It can be confusing: For instance, the cryptocurrency offered by Bitcoin (the platform) is “bitcoin.” (Some publications capitalize the word for both usages.) The cryptocurrency offered by the platform Ethereum is the digital token “ether,” though the two are now used interchangeably to refer to the cryptocurrency.
In Switzerland. Cryptocurrencies have made a splash around the world, not least so in Switzerland. In July 2018, FINMA officially recognized the cryptocurrency MetaHashCoin (MHC) as “money of general utility with payment functions.” SIX, Switzerland’s stock exchange, plans to open an exchange for digital assets in 2019, which will be the first crypto exchange opened by a traditional stock exchange.
While many in the finance world maintain that blockchain currencies are a bubble, others see long-term promise, such as those who attended the 2018 Crypto Valley Conference on Blockchain Technology in Zug, Switzerland. Blockchain optimists include Swiss economics minister Johann Schneider-Amman, who spoke at the conference, and had earlier stated that Switzerland is becoming a “crypto nation.”
While Switzerland may not yet be a crypto nation, it does have a Crypto Valley—the town of Zug, just south of Zurich, which is a worldwide hub for blockchain companies and entrepreneurs who use bitcoin and other cryptocurrencies.
The Swiss finance minister has pushed Swiss banks to offer accounts and banking services to blockchain start-up companies. While most banks are still reluctant to offer “crypto” accounts, at least one has already done so. Smaller European banks, including two private Swiss banks, had already begun to break ranks with the banking sector by giving their clients access to cryptocurrencies and advising them on initial coin offerings (ICOs). (See here for the difference between ICOs and IPOs.).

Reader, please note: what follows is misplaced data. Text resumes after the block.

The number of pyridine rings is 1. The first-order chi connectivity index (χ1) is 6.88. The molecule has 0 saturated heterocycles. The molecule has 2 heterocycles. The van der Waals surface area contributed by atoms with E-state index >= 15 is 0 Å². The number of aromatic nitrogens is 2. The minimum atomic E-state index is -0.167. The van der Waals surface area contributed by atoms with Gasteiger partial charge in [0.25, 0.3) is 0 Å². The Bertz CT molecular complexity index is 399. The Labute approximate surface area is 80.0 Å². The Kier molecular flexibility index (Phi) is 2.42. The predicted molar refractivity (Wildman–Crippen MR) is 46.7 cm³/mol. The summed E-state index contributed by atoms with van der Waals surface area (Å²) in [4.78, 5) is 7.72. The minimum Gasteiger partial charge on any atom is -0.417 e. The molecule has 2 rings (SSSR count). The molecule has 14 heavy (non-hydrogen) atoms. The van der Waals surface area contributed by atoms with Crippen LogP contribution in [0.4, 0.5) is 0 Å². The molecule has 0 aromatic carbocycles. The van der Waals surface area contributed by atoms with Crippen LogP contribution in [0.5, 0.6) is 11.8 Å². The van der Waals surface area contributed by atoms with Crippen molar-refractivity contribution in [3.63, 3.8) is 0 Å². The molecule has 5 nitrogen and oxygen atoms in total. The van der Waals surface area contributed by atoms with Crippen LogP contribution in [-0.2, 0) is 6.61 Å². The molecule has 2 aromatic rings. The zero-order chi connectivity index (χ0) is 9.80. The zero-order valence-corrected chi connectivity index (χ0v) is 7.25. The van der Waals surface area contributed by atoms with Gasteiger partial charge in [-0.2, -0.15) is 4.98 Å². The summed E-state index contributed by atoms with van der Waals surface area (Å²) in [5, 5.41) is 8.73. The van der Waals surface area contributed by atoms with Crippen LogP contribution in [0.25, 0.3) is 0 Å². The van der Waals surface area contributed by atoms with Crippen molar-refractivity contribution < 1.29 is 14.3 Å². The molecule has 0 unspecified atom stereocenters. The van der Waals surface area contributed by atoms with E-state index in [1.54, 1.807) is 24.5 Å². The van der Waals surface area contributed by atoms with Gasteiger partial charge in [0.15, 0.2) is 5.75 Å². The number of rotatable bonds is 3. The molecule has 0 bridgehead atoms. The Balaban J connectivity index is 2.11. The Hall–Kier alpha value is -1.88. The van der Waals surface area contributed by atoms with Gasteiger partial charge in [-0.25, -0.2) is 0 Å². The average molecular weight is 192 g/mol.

Most banks remain anti-crypto. Axel Weber, chairman of UBS, Switzerland’s largest bank, has stated that UBS will not be offering its customers bitcoin or any other cryptocurrency. Weber warned that cryptocurrencies “are often not transparent, and therefore, open to being abused.” (Weber does believe that central banks should be more open to creating digital versions of their own currencies—which he clearly distinguishes from encrypted currencies.)
While Switzerland, Singapore, and Britain are considered cryptocurrency-friendly, China has banned “crypto exchanges” as well as ICOs. Switzerland does face growing ICO competition in offshore havens, such as the Cayman Islands and the British Virgin Islands, but remains a global ICO hot spot. Switzerland’s stiffest competition is coming from neighboring Liechtenstein.
Cryptocurrencies have become popular enough in Switzerland that a former investment banker has created Swiss Crypto Vault—large-scale “crypto investors” can now join investors in traditional valuables, such as gold and art, in protecting their assets in Swiss alpine vaults.
Official Policy. Bitcoin exchanges are legal, and must register with FINMA. Swiss regulators have a reputation of being the most welcoming in the world toward cryptocurrencies.
In the United States. Yet again, the two countries have something in common: Switzerland and the U.S. dominate the global ICO market.
NASDAQ’s CEO believes that future offerings will include cryptocurrencies, and that the blockchain technology will play a key role in the U.S. economy. Eight percent of Americans have invested in cryptocurrencies so far.
A crypto exchange called Bittrex opened in Seattle in 2018 that lets investors buy bitcoins with U.S. dollars (instead of first having to convert dollars to bitcoin to make the purchase).
As for everyday practical uses, Starbucks may soon accept bitcoin as payment at its stores. (Starbucks would accept bitcoin indirectly, through a bitcoin-to-dollar conversion platform called Bakkt.)